Case Remanded for Fee Reconsideration by District Judge.
California federal courts, at least in civil right cases, require more detailed findings in fee awards conferred to plaintiffs than our state courts do under similar circumstances. (As discussed in posts listed under our category "Cases: Civil Rights," state courts do require specific findings in FEHA fee awards in favor of defendants as to frivolousness and as to plaintiffs' ability to pay; use our sidebar widget to do a blog search under Rosenman v. Christensen, Miller, Fink, Jacobs, Glaser, Weil & Shapiro, 91 Cal.App.4th 859 (2001).) The next case demonstrates the rigor with which our Ninth Circuit requires findings in actions brought under 42 U.S.C. section 1983.
McCown v. City of Fontana, Case No. 07-55896 (9th Cir. Dec. 24, 2008) (certified for publication) involved a civil rights plaintiff suing City of Fontana, its police department and two officers for nine claims, sounding in wrongful detention, false arrest, deliberate indifference by City, and excessive force through use of a Taser. Eight of nine claims were resolved against plaintiff through summary judgment, but the excessive force claim survived. The parties settled in a way by which plaintiff obtained $20,000 on the sole remaining claim, stipulated that the plaintiff was the prevailing party under the section 1988 fee-shifting statute, and reserved the determination of fee/costs amounts to the district judge.
Plaintiff sought $301,551.22 in fees and $15,034.10 in costs. City vigorously opposed the request on the basis the request should be reduced for plaintiff's failed claims and limited success (losing 8 out of 9 claims). The district judge reduced the award of attorney's fees to $200,000 and awarded all requested costs. City appealed.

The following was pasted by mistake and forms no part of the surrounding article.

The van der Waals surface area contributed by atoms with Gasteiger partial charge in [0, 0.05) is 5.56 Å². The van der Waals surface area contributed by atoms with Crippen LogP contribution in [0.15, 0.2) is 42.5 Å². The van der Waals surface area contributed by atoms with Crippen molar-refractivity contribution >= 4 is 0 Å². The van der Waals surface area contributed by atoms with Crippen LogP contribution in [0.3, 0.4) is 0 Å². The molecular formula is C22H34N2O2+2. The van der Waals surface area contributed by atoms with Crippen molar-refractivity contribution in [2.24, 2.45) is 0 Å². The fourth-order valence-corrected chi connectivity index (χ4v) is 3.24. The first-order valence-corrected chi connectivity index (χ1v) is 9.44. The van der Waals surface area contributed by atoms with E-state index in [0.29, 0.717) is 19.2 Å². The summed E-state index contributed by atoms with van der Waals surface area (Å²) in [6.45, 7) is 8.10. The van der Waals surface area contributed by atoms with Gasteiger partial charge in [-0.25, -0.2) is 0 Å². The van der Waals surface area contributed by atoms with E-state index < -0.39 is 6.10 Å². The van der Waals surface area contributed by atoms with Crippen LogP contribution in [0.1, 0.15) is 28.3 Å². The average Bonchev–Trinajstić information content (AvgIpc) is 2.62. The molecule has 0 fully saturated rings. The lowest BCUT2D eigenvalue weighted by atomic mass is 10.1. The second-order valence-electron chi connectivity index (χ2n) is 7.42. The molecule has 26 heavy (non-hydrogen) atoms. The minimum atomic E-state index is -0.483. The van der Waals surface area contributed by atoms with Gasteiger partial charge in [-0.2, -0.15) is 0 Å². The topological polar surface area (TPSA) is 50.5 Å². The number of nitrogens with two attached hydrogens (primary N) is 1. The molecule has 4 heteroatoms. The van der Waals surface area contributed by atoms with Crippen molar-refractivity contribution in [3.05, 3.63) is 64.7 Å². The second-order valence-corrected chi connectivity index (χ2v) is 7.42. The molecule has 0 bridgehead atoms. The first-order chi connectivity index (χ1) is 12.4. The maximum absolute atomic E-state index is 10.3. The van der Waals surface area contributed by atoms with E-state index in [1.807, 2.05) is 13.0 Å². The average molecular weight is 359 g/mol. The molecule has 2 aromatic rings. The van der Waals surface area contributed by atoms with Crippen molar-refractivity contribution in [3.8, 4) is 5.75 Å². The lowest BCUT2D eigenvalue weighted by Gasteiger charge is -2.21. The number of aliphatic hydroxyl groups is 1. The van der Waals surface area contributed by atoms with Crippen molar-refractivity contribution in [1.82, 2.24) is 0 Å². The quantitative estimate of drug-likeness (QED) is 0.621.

The Ninth Circuit reversed and remanded for a recalculation of fees/costs.
Remand was required for two principal reasons:
- Although deciding the $400-$550 per hour claimed rate was inappropriate, the district judge failed to provide any explanation of numbers of hours allowed or the attorney hourly rate actually allowed. (Chalmers v. Los Angeles, 796 F.2d 1205, 1211, 1213 (9th Cir. 1986).)
- The district judge--although correctly deciding that the unsuccessful claims had a "common core of facts" to the successful claim so as to not require apportionment--failed to factor plaintiff's level of success into the fee calculus. "[W]e hold that attorney's fees awarded under 42 U.S.C. sec. 1988 must be adjusted downward where the plaintiff has obtained limited success on his pleaded claims, and the result does not confer a meaningful public benefit." (Slip Opn., at p. 16767.)
The Ninth Circuit even went on to provide clues on how the fee award recalculation should proceed upon remand. Plaintiff settled for less than one-tenth of his $251,000 settlement demand and only won one-ninth of his presented claims. Although eschewing a purely mechanistic result, the ratios provide by the Court of Appeals sent some signal of what should be weighed on the "limited success" size of equation, heightened by the Ninth Circuit's determination that the end result was not an "excellent result" based on the fact the case was brought against two officers and did not result in any change in police department policy.
Sheep Dip, Fontana. Library of Congress